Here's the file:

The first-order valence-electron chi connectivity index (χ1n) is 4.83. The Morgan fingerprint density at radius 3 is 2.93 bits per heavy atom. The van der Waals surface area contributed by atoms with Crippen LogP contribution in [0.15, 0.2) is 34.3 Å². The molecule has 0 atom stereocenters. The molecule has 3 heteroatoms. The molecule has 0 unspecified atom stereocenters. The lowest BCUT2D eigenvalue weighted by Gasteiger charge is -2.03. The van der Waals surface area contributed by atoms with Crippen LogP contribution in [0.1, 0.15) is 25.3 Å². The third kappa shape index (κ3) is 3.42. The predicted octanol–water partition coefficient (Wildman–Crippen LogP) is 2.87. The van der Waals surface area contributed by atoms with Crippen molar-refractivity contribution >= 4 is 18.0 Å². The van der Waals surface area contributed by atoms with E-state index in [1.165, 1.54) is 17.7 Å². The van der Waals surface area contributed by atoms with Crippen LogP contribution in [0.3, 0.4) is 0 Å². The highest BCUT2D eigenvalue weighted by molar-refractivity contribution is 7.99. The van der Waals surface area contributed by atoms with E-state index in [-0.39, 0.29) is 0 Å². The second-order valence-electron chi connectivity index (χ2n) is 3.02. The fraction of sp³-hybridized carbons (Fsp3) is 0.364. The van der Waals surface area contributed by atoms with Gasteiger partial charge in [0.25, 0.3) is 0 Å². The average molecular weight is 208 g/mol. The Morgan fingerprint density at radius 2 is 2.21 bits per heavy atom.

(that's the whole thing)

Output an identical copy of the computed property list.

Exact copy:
The first-order valence-electron chi connectivity index (χ1n) is 4.83. The Morgan fingerprint density at radius 3 is 2.93 bits per heavy atom. The van der Waals surface area contributed by atoms with Crippen LogP contribution in [0.15, 0.2) is 34.3 Å². The molecule has 0 atom stereocenters. The molecule has 3 heteroatoms. The molecule has 0 unspecified atom stereocenters. The lowest BCUT2D eigenvalue weighted by Gasteiger charge is -2.03. The van der Waals surface area contributed by atoms with Crippen LogP contribution in [0.1, 0.15) is 25.3 Å². The third kappa shape index (κ3) is 3.42. The predicted octanol–water partition coefficient (Wildman–Crippen LogP) is 2.87. The van der Waals surface area contributed by atoms with Crippen molar-refractivity contribution >= 4 is 18.0 Å². The van der Waals surface area contributed by atoms with E-state index in [1.165, 1.54) is 17.7 Å². The van der Waals surface area contributed by atoms with Crippen LogP contribution in [0.3, 0.4) is 0 Å². The highest BCUT2D eigenvalue weighted by molar-refractivity contribution is 7.99. The van der Waals surface area contributed by atoms with E-state index in [-0.39, 0.29) is 0 Å². The second-order valence-electron chi connectivity index (χ2n) is 3.02. The fraction of sp³-hybridized carbons (Fsp3) is 0.364. The van der Waals surface area contributed by atoms with Gasteiger partial charge in [0.25, 0.3) is 0 Å². The average molecular weight is 208 g/mol. The Morgan fingerprint density at radius 2 is 2.21 bits per heavy atom.